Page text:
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The budget for the Arkansas Game and Fish Commission is in jeopardy as the legislature adjourns



Little Rock, Arkansas – Without passing a budget for the Game and Fish Commission, Arkansas lawmakers adjourned their current session on Thursday, leaving the state’s hunting and fishing programs in limbo until they reconvene in a special session by July.

The House fell short of the 75 votes needed to pass the Act, voting 62-21 in favor of the agency’s allocation, granting it the ability to spend over $175 million in federal and state dollars. This month, the law was adopted by the Senate.

The vote casts doubt on the ability of the 636-person department in charge of the state’s hunting, fishing, and conversation programs to continue operations on July 1st, the first day of the fiscal year. The commission, which grants permits for hunting and fishing, is mostly supported by a 1/8-cent sales tax that voters in Arkansas approved in 1996.

“There’s 636 employees that work hard that we’ve got to think about,” Republican Rep. Lane Jean, who co-chairs the Joint Budget Committee, told the House before the vote. “Sometimes you’ve got to put your personal grief, your personal vendettas, your personal pride aside and do what’s right for the whole.”

With this vote on Thursday, Congress would have adjourned without passing an agency’s budget for the first time in almost 20 years. Although they are occasionally resolved, standoffs over agency budgets—including previous disputes over the state’s Medicaid expansion—are not unusual.

“We’re an unprecedented, unchartered water,” Lt. Gov. Leslie Rutledge said. “Where you have one body of the legislature, adjourned… without all of the business being taken up.”

Leaders in Congress expressed confidence that the Game and Fish Commission would not close in July and anticipated that its budget would be approved prior to that date. The only way the Legislature can reconvene is if Governor Sarah Huckabee Sanders of Arkansas calls a special session. While saying that “all options are on the table,” spokeswoman Alexa Henning did not specify whether the governor will issue a call.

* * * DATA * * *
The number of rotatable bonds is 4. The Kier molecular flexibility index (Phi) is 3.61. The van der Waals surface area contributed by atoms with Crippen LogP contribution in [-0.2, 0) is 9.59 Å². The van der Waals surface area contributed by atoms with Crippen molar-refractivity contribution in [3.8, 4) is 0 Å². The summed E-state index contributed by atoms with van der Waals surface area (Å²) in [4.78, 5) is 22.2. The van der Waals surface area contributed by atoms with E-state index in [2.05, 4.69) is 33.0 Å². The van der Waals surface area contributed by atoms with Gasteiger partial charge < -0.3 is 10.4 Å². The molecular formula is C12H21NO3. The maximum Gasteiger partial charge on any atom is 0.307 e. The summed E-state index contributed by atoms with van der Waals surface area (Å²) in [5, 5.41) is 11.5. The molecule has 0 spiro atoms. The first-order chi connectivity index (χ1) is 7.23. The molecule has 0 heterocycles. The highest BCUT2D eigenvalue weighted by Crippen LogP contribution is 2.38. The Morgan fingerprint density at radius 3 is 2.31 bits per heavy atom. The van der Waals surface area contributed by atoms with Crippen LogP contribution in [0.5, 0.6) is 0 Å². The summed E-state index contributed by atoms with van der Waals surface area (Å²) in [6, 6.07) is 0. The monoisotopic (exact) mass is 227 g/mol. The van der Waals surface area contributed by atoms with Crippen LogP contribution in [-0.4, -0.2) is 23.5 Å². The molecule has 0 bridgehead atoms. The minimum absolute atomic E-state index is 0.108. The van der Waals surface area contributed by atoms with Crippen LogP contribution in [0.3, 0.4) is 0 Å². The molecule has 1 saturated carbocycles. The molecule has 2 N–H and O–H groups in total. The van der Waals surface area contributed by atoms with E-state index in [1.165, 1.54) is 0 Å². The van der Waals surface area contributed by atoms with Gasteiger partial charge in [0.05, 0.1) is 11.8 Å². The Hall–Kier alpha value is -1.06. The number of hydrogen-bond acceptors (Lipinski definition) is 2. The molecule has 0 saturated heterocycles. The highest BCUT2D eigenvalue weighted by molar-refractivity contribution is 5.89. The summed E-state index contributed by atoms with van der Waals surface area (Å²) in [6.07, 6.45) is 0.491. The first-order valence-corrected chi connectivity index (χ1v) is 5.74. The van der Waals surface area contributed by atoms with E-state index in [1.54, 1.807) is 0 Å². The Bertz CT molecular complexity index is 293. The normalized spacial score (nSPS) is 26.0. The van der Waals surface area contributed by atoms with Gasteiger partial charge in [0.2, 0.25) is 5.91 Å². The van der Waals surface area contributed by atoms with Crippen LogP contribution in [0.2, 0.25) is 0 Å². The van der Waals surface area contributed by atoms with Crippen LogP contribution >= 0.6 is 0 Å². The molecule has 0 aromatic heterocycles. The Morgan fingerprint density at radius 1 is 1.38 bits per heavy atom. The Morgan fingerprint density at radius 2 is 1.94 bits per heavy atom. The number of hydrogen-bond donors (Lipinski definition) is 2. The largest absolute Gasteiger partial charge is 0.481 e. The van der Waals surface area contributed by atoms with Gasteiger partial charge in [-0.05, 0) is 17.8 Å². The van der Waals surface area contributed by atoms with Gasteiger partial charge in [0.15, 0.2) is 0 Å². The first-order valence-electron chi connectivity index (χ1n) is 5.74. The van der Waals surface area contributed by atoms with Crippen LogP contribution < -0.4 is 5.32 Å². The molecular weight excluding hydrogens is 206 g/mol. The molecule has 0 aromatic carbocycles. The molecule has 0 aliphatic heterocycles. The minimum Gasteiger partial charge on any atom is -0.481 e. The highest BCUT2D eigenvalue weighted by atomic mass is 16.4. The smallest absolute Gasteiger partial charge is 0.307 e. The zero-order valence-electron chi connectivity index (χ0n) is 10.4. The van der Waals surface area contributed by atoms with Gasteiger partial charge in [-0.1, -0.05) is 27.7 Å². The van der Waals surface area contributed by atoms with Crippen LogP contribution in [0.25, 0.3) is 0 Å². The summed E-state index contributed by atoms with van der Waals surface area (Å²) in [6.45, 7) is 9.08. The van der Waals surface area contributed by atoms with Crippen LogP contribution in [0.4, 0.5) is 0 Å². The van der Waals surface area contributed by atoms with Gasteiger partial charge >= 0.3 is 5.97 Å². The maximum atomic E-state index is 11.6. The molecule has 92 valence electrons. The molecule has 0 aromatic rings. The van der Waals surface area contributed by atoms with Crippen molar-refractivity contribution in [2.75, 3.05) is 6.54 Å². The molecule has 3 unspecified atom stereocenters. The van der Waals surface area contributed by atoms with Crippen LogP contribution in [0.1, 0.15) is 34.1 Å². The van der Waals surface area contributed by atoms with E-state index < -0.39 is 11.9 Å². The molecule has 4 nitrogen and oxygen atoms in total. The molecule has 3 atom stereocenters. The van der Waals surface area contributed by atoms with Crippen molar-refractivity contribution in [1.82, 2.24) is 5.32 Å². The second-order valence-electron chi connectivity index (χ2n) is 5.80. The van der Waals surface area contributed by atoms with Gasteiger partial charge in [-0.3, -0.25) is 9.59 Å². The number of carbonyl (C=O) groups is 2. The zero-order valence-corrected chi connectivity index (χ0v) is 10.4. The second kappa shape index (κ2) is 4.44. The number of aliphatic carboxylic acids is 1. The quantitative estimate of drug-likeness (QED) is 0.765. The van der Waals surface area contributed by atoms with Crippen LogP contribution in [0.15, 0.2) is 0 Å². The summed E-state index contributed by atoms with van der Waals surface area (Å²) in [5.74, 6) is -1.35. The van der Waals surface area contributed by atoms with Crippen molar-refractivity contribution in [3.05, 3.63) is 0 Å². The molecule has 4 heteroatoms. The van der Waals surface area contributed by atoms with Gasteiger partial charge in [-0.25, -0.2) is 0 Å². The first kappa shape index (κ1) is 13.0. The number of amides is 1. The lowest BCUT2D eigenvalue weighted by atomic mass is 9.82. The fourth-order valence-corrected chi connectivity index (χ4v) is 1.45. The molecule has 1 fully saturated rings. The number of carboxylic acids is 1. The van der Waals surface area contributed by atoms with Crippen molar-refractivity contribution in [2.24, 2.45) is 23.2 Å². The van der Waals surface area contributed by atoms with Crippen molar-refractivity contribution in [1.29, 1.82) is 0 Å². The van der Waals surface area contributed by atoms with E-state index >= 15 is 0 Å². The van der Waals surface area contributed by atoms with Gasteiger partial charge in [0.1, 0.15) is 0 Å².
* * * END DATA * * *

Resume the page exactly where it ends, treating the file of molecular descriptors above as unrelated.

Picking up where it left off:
Opposition to the agency’s plan to increase head Austin Booth’s maximum pay to $190,000 annually is the main cause of the budget impasse. Booth’s annual salary is currently $152,638.

In a letter to legislators, Commission Chair Stan Jones stated that Booth had never asked for a raise and that the rise was being offered as a “proactive” measure to keep him competitive in the event that a director search was needed down the road. In a letter to lawmakers, Jones guaranteed that Booth’s pay would not go above $170,000.

However, opponents who had protested that the law hadn’t been discussed earlier in the session were unimpressed.

“We’re now put in this situation of emotional blackmail,” Republican Rep. Robin Lundstrum said.

Senate leaders were displeased with the House vote and, shortly after, modified the bill to cap Booth’s maximum compensation at $157,216. Given that the House had already adjourned, the action was largely ceremonial.

“There will be a lot of concern from the people of Arkansas, which is why we stayed here to do anything we could to end up getting this budget passed,” Senate President Bart Hester told reporters.

Also on Thursday, the House chose Republican Representative Brian Evans to be the next Speaker of the House, replacing Matthew Shepherd. Shepherd assumed the role of speaker in 2018. Hester was re-elected as Senate President last week.


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